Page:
buf[buf.length] = list.join( "</li>\n<li>" );  // concatenate list, append to buf
  }
  var last = buf.length-1;
  buf[0] = "<ul>\n<li>" + buf[0];                  // add opening <ul> prefix
  buf[last] = buf[last] + "</li>\n</ul>";          // add trailing </ul> suffix
  return buf.join( "</li>\n<li>" );                // concatenate and return
}

There is one problem though with the above code over the example before it. Compared to the previous examlpe, this latest code would end up allocating about twice as much memory - once for all the "rows" and a second time for the overall return value.

And that leads to the final implementation. The previous examples all built the buffer by dynamically extending off the end of the array one item at a time. This carries a cost in that the JavaScript engine may have to periodically re-allocate memory to the list in order to expand. This is a common problem with dynamically sized lists and hashes.

However, by determining the real total number of elements in advance, we can allocate exactly the right amount of space at the beginning and avoid ever incurring that reallocate/copy penalty:

/**
 * Constructs an html string from any number of lists of data items.
 */
function buildList( /* list1, list2, ... */ ) {
  var size = 0;                                  // initalize size counter
  for (var i=0, l=arguments.length; i<l; i++) {  // iterate over arguments
    size += arguments[i].length;                 // add up all lists lengths
  }
  if (size==0) return "<ul></ul>";               // short-circuit for zero items
  var buf = new Array( size ), pos = 0;          // initialize buffer and position
  for (var i=0, l=arguments.length; i<l; i++) {  // iterate over arguments
    var list = arguments[i];                     // grab the next list
    for (var j=0, k=list.length; j<k; j++) {     // iterate over list
      buf[pos++] = list[j];                      // set buffer position to list item
    }
  }
  buf[0] = "<ul>\n<li>" + buf[0];                // add opening <ul> prefix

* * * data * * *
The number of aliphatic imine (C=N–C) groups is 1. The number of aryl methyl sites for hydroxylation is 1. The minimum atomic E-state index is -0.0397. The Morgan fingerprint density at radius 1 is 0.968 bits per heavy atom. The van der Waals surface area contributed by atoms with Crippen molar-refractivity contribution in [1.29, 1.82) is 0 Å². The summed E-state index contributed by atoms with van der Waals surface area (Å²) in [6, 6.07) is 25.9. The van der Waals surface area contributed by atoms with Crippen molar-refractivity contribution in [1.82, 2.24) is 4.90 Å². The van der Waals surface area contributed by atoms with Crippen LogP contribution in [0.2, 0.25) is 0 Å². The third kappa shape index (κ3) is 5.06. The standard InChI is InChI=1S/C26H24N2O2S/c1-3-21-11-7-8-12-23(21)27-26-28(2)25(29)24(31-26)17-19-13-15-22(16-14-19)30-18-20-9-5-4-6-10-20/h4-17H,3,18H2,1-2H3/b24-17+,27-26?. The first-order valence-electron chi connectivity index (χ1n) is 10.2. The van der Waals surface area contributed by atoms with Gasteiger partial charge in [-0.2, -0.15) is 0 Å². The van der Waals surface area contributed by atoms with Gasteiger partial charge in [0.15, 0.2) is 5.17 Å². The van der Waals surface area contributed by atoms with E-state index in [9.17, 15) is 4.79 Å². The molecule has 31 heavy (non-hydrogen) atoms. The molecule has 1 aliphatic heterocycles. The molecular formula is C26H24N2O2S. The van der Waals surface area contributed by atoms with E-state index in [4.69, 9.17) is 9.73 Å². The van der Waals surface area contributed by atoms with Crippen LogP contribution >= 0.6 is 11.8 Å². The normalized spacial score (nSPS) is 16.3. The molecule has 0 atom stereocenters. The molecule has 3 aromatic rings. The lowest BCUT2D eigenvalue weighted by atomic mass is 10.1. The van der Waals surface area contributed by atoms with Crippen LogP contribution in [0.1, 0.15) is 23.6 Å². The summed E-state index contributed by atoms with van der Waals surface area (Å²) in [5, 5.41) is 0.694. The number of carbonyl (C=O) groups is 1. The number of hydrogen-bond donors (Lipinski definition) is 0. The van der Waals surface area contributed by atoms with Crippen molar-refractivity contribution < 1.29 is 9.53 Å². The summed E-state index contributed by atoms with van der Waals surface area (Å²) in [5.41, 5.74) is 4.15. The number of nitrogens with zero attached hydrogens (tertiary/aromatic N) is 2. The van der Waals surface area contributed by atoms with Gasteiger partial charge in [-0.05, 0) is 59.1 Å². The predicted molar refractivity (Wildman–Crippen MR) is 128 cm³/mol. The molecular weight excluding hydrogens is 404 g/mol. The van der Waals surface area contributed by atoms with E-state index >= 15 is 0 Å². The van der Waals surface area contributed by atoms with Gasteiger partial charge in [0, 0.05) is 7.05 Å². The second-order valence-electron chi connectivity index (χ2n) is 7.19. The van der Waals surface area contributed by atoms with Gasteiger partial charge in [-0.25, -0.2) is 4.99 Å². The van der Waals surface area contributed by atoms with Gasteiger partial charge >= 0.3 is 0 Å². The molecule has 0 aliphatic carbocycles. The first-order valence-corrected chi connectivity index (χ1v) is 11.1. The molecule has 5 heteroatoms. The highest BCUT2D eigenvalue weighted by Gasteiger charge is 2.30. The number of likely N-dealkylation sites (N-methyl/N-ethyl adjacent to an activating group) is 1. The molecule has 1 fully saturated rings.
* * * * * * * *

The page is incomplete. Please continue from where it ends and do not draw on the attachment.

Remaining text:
buf[size-1] += "</li>\n</ul>";                 // add trailing </ul> suffix
  return buf.join("</li>\n<li>");                // concatenate and return
}

This is by far the most complex implementation, but it avoids the pitfalls of all previous examples. It also handles the case of zero total arguments much more elegantly (the previous examples assumed that there was at least one item, whereas this implementation correctly short-circuits if there are exactly zero). And finally, it avoids re-evaluating length lookups on the arguments array and all the individual lists.

Now of course, writing code in this style is probably overkill in most situations. Premature optimization is the root of all evil after all. But the key takeaways can help you identify potential trouble spots later on:

  1. Never use a string as a buffer to build a long string - prefer an array buffer with join(),
  2. Prefer native array index assignment to push() inside potentially expensive loops,
  3. Set a variable equal to the length of the list before hand, rather than looking it up each pass,
  4. Only use native string concatenation (+) when there are a known small number of strings to add (2 or 3), and
  5. Think about whether you can quickly determine the total space requirements, and pre-allocate if possible.

If you acknowledge these guidelines while coding string-building loops, you'll end up with better performing code in the long run. Hope this helps!

Public domain declaration

Just so there's no confusion: all of the code snippets on this page are provided "AS IS", without warranty of any kind, express or implied.

All of the code snippets on this page are hereby released into the public domain by the me, the copyright holder. This applies worldwide. Or in case this is not legally possible: The copyright holder grants any entity the right to use this work for any purpose, without any conditions, unless such conditions are required by law.

If you'd feel better with a "real" license, you're free to use code snippets on this page under the MIT license as described on the about page.

Any links back to this site are always appreciated, but not required. Enjoy!

--Jim R. Wilson (jimbojw) 12:52, 28 April 2009 (UTC)